Glenn W. Magnell
Attorney at Law
NYS Criminal Defense, DWI - DUI, TRAFFIC TICKETS
162 Main Street, Goshen NY 10924 & 151 Continental Rd, Cornwall, NY 12518
Phone: 845-294-0585 Email: firstname.lastname@example.org
Orange County NY, Putnam County NY, Dutchess County NY, Ulster County NY, Rockland County NY, Sullivan County, NY, Westchester County NY
Hudson Valley Counties Served:
Know Your Rights
Most people never think about what they'd do if they were to be arrested or taken into custody for questioning by the police. That's something that only happens to criminals, right? Well, not always. The truth is that the terrifying experience of being arrested or questioned by the police can happen to anyone. A case of mistaken identity, an overly aggressive law enforcement officer, a dispute with another person, even a simple misunderstanding can result in virtually anyone being questioned by the police, arrested and even charged with a crime in a court of law. Should it happen to you, it is important to understand that you have very powerful rights that are guaranteed to you by the United States and New York State Constitutions. These rights are designed to protect your individual liberties and prevent law enforcement authorities from abusing their powers.
What Does Being Arrested Mean?
When a police officer or a private citizen takes you into custody, physically restrains or verbally insists you not leave in order to have you answer for an offense or a crime, you have been arrested. This may mean you will actually be taken into custody or you may be issued an appearance ticket, which requires you to appear before a judge at a specified time. (This is similar to receiving a traffic ticket, though it may involve a more serious offense than a traffic violation). When a police officer makes an arrest without an arrest warrant, the officer must give you a reason for arresting you (unless you were arrested while in the act of committing a crime or were being chased by the police).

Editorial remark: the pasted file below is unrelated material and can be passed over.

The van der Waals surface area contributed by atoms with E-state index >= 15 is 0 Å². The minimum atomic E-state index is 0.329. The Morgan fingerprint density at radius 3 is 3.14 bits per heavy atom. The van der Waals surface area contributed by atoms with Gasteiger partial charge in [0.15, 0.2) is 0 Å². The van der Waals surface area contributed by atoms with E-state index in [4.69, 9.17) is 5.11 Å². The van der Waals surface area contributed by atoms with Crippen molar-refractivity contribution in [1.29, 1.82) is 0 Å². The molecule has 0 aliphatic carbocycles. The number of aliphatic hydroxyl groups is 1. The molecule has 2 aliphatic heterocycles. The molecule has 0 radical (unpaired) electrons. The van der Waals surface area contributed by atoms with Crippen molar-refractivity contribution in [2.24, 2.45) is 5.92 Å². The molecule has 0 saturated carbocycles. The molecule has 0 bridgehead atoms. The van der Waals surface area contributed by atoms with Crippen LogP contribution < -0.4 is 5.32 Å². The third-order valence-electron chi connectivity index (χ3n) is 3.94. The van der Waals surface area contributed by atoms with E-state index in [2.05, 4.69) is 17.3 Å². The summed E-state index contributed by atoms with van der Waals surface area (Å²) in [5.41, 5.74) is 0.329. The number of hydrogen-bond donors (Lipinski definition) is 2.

If I am Arrested What Rights do I Have?
If you are arrested (with or without an arrest warrant), you have a number of rights that the police must respect:
After you are arrested, you should be brought before a judge at the earliest opportunity where the charges against you will be read to you and you will be asked how you plead to the charges presented. When you appear before any court, you have the following rights:
What is an Arrest Warrant?
An arrest warrant is a document issued by a judge or magistrate authorizing law enforcement authorities to take you into custody in order to answer for a crime you are alleged to have committed.
Generally, if a police officer comes to your home with an arrest warrant for you, he must also have a search warrant (also issued by a judge) if he intends to enter your dwelling through the use of force (any entry without your permission). However, if you refuse to allow a police officer with an arrest warrant into your house and he reasonably believes that you may escape, destroy evidence or that giving you notice will put him at risk, he can legally force his entry without a search warrant.